24th Apr '17 10:06:11 PM rjd1922
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* [[http://i.imgur.com/TfziLyL.jpg Disrespectful Man]] sees three pairs of people, each consisting of one "PC" and one "un-PC" character, having a disagreement about a sensitive political topic. Each time, the eponymous "superhero" flies in and carries the "un-PC" character's point to an exaggerated, strawman extreme, then flies away. Finally, another "superhero" named "Mx. Respect for Others" flies in and gives what is intended to be a TheReasonYouSuckSpeech. Her tactics, however, are NotSoDifferent from Disrespectful Man's: she flies in, makes vague and general pronouncements only tangentially related to the point at hand, and then flies away; the only real difference is that, as an AuthorAvatar, she is given more space to expound on her point. It's hard to imagine that any of the three pairs of characters' (who, unlike the superheroes, were at least conversing politely and respectfully with one another) conflicts were actually resolved, and it's hard to imagine anyone's opinion being changed. Hence, to a reader who comes into the comic already inclined to agree with Disrespectful Man's worldview, the strawman has a point, whereas to a reader who comes into the comic already inclined to agree with Mx. Respect For Others, she's merely PreachingToTheChoir.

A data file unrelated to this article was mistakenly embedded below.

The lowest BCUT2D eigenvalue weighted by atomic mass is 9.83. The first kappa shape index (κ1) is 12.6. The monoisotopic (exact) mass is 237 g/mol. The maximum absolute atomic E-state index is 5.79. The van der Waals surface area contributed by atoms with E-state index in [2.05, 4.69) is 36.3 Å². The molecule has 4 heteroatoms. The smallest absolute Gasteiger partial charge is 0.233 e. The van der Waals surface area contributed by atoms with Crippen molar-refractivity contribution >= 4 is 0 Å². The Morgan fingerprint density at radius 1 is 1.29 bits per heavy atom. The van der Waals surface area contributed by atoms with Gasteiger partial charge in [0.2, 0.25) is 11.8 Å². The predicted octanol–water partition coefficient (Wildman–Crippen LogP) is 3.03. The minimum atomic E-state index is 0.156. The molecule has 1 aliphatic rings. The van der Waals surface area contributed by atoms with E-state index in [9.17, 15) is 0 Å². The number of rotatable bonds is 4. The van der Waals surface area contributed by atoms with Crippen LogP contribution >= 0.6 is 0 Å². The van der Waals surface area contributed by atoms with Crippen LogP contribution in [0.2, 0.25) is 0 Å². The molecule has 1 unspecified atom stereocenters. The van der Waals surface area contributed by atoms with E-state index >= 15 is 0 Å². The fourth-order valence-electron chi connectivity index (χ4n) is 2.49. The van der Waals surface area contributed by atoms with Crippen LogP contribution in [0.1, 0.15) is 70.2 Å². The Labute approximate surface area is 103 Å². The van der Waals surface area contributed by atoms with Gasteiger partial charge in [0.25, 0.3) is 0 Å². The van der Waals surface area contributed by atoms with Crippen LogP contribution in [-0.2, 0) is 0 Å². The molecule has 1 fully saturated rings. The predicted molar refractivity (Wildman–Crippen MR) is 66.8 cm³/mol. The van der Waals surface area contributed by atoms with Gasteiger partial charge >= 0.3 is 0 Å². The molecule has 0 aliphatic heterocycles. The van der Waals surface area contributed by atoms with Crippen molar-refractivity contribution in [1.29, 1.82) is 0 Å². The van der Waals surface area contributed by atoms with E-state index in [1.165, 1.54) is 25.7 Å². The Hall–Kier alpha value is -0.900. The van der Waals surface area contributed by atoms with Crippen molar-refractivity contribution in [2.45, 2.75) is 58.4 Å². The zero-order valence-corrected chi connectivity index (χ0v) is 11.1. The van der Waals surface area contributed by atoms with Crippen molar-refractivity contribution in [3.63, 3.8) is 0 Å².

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* [[http://i.imgur.com/TfziLyL.jpg Disrespectful [[http://everydayfeminism.com/2016/01/attempts-to-end-pc-culture/ Politically Incorrect Man]] sees three pairs of people, each consisting of one "PC" and one "un-PC" character, having a disagreement about a sensitive political topic. Each time, the eponymous "superhero" flies in and carries the "un-PC" character's point to an exaggerated, strawman extreme, then flies away. Finally, another "superhero" named "Mx. Respect for Others" flies in and gives what is intended to be a TheReasonYouSuckSpeech. Her tactics, however, are NotSoDifferent from Disrespectful Man's: she flies in, makes vague and general pronouncements only tangentially related to the point at hand, and then flies away; the only real difference is that, as an AuthorAvatar, she is given more space to expound on her point. It's hard to imagine that any of the three pairs of characters' (who, unlike the superheroes, were at least conversing politely and respectfully with one another) conflicts were actually resolved, and it's hard to imagine anyone's opinion being changed. Hence, to a reader who comes into the comic already inclined to agree with Disrespectful Man's worldview, the strawman has a point, whereas to a reader who comes into the comic already inclined to agree with Mx. Respect For Others, she's merely PreachingToTheChoir.